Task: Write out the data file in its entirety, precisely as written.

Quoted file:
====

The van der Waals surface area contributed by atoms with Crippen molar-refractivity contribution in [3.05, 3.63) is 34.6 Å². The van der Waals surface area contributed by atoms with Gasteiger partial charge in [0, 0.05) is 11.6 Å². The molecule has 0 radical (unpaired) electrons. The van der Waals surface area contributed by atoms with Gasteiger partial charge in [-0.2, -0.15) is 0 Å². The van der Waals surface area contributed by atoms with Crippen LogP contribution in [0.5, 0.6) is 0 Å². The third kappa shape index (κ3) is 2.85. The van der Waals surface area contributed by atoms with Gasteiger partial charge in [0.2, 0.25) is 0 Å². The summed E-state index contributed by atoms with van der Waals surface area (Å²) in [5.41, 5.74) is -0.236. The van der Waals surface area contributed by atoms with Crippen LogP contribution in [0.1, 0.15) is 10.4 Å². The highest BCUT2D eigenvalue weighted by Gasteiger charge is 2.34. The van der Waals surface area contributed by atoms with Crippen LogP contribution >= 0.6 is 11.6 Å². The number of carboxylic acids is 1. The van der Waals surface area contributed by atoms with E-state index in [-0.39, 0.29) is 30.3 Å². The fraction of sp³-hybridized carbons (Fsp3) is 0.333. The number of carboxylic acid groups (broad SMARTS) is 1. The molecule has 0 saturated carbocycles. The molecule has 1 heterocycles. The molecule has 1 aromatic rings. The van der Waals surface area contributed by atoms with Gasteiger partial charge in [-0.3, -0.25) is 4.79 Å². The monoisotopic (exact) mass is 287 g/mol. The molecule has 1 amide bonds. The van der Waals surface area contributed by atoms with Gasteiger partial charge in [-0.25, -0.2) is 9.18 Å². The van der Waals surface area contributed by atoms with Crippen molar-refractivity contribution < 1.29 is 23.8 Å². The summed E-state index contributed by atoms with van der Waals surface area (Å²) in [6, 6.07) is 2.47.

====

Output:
The van der Waals surface area contributed by atoms with Crippen molar-refractivity contribution in [3.05, 3.63) is 34.6 Å². The van der Waals surface area contributed by atoms with Gasteiger partial charge in [0, 0.05) is 11.6 Å². The molecule has 0 radical (unpaired) electrons. The van der Waals surface area contributed by atoms with Gasteiger partial charge in [-0.2, -0.15) is 0 Å². The van der Waals surface area contributed by atoms with Crippen LogP contribution in [0.5, 0.6) is 0 Å². The third kappa shape index (κ3) is 2.85. The van der Waals surface area contributed by atoms with Gasteiger partial charge in [0.2, 0.25) is 0 Å². The summed E-state index contributed by atoms with van der Waals surface area (Å²) in [5.41, 5.74) is -0.236. The van der Waals surface area contributed by atoms with Crippen LogP contribution in [0.1, 0.15) is 10.4 Å². The highest BCUT2D eigenvalue weighted by Gasteiger charge is 2.34. The van der Waals surface area contributed by atoms with Crippen LogP contribution >= 0.6 is 11.6 Å². The number of carboxylic acids is 1. The van der Waals surface area contributed by atoms with E-state index in [-0.39, 0.29) is 30.3 Å². The fraction of sp³-hybridized carbons (Fsp3) is 0.333. The number of carboxylic acid groups (broad SMARTS) is 1. The molecule has 0 saturated carbocycles. The molecule has 1 heterocycles. The molecule has 1 aromatic rings. The van der Waals surface area contributed by atoms with Gasteiger partial charge in [-0.3, -0.25) is 4.79 Å². The monoisotopic (exact) mass is 287 g/mol. The molecule has 1 amide bonds. The van der Waals surface area contributed by atoms with Gasteiger partial charge in [-0.25, -0.2) is 9.18 Å². The van der Waals surface area contributed by atoms with Crippen molar-refractivity contribution < 1.29 is 23.8 Å². The summed E-state index contributed by atoms with van der Waals surface area (Å²) in [6, 6.07) is 2.47.